John C. Benjamin, Plaintiff-appellant, v. Bureau of Alcohol, Tobacco, & Firearms: Charles H. Turner,u.s. Attorney; Nicholas F. Baily; Richardthornburgh, U.S. Attorney General,defendants-appellees, 999 F.2d 542 (9th Cir. 1993)Annotate this Case
Before FARRIS and THOMPSON, Circuit Judges, and HARDY,* District Judge.
The district court upheld the decision of the BATF to revoke Benjamin's license to manufacture machine guns. The court found that on July 7, 1993, Benjamin willfully refused to allow inspectors from the BATF to have access to his premises, in violation of 18 U.S.C. § 923(g) (1) (B) (ii) and 27 C.F.R. § 178.23(b) (2). We review the district court's finding of fact for clear error. Securities & Exchange Comm'n v. American Principals Holding, Inc., 962 F.2d 1402, 1405 (9th Cir. 1992).
Benjamin argues that the district court erred in not holding the government to the clear and convincing rather than the preponderance of the evidence standard of proof. We reject the argument. An agency decision to impose a sanction must be supported by a preponderance of the evidence. See Steadman v. SEC, 450 U.S. 91, 98-102 (1981). Section 923 does not indicate a higher standard, which is the same even when the sanction results in loss of occupation. See id. at 94.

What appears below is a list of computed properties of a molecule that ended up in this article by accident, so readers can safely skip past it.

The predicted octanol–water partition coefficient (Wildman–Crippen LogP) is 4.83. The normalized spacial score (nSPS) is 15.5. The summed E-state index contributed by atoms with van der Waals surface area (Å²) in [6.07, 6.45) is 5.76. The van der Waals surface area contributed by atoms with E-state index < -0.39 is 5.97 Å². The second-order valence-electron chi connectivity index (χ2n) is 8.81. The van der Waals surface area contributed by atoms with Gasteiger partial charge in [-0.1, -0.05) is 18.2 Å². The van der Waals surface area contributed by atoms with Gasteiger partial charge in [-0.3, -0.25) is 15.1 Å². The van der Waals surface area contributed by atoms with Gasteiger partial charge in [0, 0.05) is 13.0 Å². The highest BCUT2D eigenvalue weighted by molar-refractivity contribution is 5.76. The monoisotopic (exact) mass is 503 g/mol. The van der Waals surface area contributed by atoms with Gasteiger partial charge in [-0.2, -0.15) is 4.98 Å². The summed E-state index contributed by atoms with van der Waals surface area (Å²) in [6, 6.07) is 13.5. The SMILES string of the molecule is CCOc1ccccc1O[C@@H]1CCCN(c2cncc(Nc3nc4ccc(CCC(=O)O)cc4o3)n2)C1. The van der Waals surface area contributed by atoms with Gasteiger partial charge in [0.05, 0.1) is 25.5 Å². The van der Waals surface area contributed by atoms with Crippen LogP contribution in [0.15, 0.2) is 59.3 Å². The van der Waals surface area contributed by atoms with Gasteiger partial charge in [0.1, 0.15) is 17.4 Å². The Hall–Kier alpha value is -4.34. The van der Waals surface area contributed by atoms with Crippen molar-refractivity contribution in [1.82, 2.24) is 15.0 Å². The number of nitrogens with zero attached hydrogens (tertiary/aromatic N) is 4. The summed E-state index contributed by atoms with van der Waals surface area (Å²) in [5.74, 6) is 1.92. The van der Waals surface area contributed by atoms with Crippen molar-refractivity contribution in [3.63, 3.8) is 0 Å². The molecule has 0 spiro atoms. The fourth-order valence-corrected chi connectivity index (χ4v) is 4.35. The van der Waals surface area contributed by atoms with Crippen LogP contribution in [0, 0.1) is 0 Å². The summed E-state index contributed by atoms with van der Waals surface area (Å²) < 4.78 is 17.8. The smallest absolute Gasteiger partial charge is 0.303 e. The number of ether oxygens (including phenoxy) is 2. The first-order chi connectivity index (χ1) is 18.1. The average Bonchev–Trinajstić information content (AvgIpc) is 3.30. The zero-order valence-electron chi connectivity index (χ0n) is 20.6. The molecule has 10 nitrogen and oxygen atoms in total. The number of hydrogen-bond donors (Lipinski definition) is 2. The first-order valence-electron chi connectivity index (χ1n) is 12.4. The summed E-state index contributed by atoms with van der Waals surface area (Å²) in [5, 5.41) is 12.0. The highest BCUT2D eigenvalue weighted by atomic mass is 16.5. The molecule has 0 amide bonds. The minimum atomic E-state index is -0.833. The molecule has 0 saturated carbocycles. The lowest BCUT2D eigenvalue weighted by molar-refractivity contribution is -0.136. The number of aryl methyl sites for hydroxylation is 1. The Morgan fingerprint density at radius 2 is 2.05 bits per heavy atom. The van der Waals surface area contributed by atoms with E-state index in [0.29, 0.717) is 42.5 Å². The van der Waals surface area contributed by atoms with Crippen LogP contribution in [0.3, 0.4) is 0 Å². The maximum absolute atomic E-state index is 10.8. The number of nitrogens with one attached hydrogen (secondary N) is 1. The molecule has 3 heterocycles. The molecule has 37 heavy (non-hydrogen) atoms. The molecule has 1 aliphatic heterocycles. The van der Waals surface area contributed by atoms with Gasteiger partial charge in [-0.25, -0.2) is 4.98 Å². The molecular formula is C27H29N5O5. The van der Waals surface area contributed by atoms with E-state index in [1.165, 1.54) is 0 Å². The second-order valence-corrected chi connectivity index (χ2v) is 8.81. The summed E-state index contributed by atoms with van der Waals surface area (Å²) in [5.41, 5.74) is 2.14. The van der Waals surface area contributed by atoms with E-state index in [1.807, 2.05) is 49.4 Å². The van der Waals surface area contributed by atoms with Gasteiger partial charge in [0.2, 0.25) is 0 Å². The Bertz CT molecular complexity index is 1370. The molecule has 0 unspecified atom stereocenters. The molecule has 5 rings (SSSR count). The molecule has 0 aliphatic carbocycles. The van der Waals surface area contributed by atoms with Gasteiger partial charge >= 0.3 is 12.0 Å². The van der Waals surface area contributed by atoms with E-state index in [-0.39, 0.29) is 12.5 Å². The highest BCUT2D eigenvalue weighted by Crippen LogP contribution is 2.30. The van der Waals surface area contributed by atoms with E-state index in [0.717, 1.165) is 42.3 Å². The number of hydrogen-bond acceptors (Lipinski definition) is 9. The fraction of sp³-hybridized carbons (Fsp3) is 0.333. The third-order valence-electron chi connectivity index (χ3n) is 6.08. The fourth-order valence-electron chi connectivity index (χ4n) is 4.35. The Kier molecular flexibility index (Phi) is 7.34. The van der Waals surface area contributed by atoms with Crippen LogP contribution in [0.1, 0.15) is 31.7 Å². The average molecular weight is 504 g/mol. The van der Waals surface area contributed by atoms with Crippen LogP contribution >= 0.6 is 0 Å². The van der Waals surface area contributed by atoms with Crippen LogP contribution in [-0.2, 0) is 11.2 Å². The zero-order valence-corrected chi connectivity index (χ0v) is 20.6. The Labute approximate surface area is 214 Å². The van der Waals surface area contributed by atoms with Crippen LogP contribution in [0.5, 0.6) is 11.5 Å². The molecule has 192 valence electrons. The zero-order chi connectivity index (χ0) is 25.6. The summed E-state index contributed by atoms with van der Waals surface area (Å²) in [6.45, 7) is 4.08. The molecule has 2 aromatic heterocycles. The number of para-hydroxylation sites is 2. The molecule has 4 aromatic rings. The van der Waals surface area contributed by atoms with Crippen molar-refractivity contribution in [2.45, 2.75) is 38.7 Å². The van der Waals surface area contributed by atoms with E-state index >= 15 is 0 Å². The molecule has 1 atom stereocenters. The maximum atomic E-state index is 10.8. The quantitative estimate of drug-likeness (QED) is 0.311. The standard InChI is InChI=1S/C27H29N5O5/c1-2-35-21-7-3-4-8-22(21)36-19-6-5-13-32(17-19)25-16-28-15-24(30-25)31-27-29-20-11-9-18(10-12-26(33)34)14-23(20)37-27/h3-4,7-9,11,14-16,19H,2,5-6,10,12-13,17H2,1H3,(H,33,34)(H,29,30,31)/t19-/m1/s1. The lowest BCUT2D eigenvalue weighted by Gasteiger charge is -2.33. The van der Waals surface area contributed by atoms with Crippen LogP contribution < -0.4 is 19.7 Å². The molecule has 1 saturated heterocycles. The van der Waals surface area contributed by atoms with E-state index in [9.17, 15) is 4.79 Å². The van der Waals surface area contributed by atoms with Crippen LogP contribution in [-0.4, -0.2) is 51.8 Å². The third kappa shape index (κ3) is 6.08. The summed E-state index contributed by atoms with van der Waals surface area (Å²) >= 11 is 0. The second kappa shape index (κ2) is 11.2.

Benjamin argues that the district court's finding that he willfully denied BATF agents access to his shop is clearly erroneous. On July 7, 1989, the inspectors requested access to the licensed premises and Benjamin refused. He argues that he thought that the agents wanted access to his mother's house, to which the licensed premises is attached. Benjamin stated on his application for a firearms license that his business was located in the shop attached to the residence. He testified that he understood "licensed premises" to mean his shop. The district court did not clearly err.
Benjamin argues that the BATF did not have the right to inspect his shop without a warrant. He also argues that the district court should have remanded the matter to the agency to reconsider the revocation, because the court found that Benjamin only refused access to the licensed premises on one of the three occasions cited by the BATF. Benjamin did not raise these issues before the district court. We will not review issues raised for the first time on appeal. Roberson v. United States, 382 F.2d 714, 718 (9th Cir. 1967).